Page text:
This month, luxury Swiss timepiece brand Breitling will open its Canadian flagship at 250 Bloor Street East in Toronto. It’s a remarkable move, considering the lack of luxury retail – or any retail for that matter, nearby. Breitling’s new space could act as precedent for other luxury brands seeking Bloor Street retail space and as a best-case scenario, could see Bloor Street’s cachet expand east of Yonge Street.
Founded in Switzerland in 1884, Breitling is particularly known for its precision-made chronometers, which are useful to aviators. Prices can climb well into the thousands, particularly for premium models in precious metals and stones. The company retails in exclusive stores worldwide and also operates free-standing boutiques, with U.S. locations in New York City, Miami, Orlando, and Las Vegas.
Breitling's new Bloor Street space will serve customers and vendors in its storefront, with its Canadian offices and repair facilities behind the retail space. Breitling's current Canadian office, located on nearby Hayden Street, lacks retail space for the public.
Bloor Street's luxury retail is typically confined to the stretch of Bloor Street West between Yonge Street and Avenue Road and in particular, luxury brands tend to cluster in the roughly 300 metre/1,000 foot span of between Harry Rosen (at Bellair Street) and the Park Hyatt Hotel (Bloor Street West and Avenue Road). Breitling's new Bloor Street East location is over 800 metres/2,700 feet east of Harry Rosen, and over 500 metres/1,675 feet east of Yonge Street. Locals generally consider Yonge Street to be the dividing line between upscale Bloor Street West and the more mid-market Bloor Street East.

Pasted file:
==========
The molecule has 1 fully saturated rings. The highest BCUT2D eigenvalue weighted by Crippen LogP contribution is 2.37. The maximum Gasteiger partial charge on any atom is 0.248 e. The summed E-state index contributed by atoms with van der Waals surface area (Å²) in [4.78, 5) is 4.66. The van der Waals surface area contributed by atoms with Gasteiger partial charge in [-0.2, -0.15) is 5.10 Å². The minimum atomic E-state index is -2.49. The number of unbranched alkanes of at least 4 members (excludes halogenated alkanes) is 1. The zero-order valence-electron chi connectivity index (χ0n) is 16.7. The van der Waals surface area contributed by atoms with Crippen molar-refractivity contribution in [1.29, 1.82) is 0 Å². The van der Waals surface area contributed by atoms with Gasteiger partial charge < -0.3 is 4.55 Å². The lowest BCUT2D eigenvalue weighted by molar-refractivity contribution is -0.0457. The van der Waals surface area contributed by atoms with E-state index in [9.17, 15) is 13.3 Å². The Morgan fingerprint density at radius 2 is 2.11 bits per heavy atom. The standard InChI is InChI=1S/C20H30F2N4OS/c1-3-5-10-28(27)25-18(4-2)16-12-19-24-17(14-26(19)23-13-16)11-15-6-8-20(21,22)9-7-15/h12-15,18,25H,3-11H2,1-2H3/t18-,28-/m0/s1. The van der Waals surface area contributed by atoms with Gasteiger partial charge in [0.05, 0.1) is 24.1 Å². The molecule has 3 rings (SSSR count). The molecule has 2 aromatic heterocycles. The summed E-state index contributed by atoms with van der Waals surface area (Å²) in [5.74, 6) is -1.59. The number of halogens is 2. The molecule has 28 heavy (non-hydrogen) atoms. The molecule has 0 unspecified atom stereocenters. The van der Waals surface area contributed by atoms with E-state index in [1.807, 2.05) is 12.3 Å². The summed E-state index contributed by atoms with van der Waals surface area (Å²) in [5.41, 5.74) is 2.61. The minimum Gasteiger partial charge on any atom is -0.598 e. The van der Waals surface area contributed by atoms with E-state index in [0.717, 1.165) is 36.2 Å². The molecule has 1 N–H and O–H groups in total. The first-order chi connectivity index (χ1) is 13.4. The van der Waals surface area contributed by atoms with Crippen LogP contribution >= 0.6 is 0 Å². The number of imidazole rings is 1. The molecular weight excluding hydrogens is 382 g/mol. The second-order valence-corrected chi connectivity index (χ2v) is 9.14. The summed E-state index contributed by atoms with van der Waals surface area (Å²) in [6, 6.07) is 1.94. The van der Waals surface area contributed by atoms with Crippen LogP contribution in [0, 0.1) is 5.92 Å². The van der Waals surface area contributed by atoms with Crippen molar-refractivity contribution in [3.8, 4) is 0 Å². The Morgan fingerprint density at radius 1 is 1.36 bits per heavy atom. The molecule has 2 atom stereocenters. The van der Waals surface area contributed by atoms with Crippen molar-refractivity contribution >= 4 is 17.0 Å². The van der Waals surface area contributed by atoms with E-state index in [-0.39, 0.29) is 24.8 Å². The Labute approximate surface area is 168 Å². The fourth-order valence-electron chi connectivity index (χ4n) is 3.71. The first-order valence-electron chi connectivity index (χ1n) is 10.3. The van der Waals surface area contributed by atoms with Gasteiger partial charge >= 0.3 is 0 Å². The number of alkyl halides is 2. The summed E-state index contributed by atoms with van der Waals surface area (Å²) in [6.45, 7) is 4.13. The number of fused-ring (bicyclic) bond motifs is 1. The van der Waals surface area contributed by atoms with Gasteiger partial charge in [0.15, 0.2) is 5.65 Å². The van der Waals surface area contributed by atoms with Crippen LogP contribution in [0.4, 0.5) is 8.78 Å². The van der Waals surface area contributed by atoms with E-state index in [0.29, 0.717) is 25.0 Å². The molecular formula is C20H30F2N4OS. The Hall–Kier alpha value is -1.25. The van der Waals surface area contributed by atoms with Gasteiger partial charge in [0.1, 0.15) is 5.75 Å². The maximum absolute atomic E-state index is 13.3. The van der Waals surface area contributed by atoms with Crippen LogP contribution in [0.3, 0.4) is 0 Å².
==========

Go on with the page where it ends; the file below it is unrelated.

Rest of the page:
After learning of Breitling's new location by industry insider Paul Amato, we began to question if Bloor Street's retail cachet could move eastward. We consulted with luxury retail expert and HRC Advisory President Farla Efros, who explained how Toronto currently lacks a 'Magnificent Mile'-like stretch of retail (like that in Chicago) and how given its size and wealth, Toronto warrants something similar. She described how some luxury brands have difficulty finding the 'right' space along Bloor's existing (and sometimes struggling) luxury strip and how expanding the strip eastward may provide more opportunities for brands looking to expand in Toronto.
It may be a number of years, however, before Bloor Street east becomes a bona fide luxury shopping destination. The street currently features mostly mid-market retailers, as well as various redevelopment opportunities. It will be interesting to see if developers, brokers and retailers can work together to expand Bloor Street's upscale retail eastward and in the process, create an elongated, world-class luxury shopping strip similar to those found in cities such as New York City, London, Paris, Madrid, and Chicago.
All photos by 'Greg'. Thank you Paul Amato, Farla Efros and Urban Toronto's ACT7 for information pertaining to this article.